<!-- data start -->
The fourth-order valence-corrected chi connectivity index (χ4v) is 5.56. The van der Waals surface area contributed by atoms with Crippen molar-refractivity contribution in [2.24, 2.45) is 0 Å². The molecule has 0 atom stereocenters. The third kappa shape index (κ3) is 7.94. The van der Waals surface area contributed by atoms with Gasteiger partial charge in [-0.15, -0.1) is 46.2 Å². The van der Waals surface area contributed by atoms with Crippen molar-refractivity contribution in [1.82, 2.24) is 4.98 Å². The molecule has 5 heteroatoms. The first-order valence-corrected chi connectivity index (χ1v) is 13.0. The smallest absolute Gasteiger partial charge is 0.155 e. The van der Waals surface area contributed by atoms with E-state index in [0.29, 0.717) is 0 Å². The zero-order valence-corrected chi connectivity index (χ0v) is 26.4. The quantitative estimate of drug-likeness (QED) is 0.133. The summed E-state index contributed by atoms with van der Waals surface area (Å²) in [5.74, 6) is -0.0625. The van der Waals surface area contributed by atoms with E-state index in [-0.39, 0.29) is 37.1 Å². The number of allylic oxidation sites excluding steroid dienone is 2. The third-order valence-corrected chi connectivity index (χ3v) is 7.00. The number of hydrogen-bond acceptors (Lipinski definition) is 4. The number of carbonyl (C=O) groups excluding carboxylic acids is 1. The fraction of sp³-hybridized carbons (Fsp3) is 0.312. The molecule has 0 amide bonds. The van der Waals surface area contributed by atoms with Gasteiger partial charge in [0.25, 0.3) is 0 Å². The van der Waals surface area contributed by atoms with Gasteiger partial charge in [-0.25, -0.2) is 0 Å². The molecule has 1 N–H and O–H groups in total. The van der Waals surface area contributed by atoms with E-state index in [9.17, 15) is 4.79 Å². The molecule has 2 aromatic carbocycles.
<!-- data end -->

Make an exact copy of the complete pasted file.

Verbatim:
The fourth-order valence-corrected chi connectivity index (χ4v) is 5.56. The van der Waals surface area contributed by atoms with Crippen molar-refractivity contribution in [2.24, 2.45) is 0 Å². The molecule has 0 atom stereocenters. The third kappa shape index (κ3) is 7.94. The van der Waals surface area contributed by atoms with Gasteiger partial charge in [-0.15, -0.1) is 46.2 Å². The van der Waals surface area contributed by atoms with Crippen molar-refractivity contribution in [1.82, 2.24) is 4.98 Å². The molecule has 5 heteroatoms. The first-order valence-corrected chi connectivity index (χ1v) is 13.0. The smallest absolute Gasteiger partial charge is 0.155 e. The van der Waals surface area contributed by atoms with E-state index in [0.29, 0.717) is 0 Å². The zero-order valence-corrected chi connectivity index (χ0v) is 26.4. The quantitative estimate of drug-likeness (QED) is 0.133. The summed E-state index contributed by atoms with van der Waals surface area (Å²) in [5.74, 6) is -0.0625. The van der Waals surface area contributed by atoms with E-state index in [-0.39, 0.29) is 37.1 Å². The number of allylic oxidation sites excluding steroid dienone is 2. The third-order valence-corrected chi connectivity index (χ3v) is 7.00. The number of hydrogen-bond acceptors (Lipinski definition) is 4. The number of carbonyl (C=O) groups excluding carboxylic acids is 1. The fraction of sp³-hybridized carbons (Fsp3) is 0.312. The molecule has 0 amide bonds. The van der Waals surface area contributed by atoms with Gasteiger partial charge in [0.25, 0.3) is 0 Å². The van der Waals surface area contributed by atoms with Gasteiger partial charge in [-0.25, -0.2) is 0 Å². The molecule has 1 N–H and O–H groups in total. The van der Waals surface area contributed by atoms with E-state index in [9.17, 15) is 4.79 Å². The molecule has 2 aromatic carbocycles.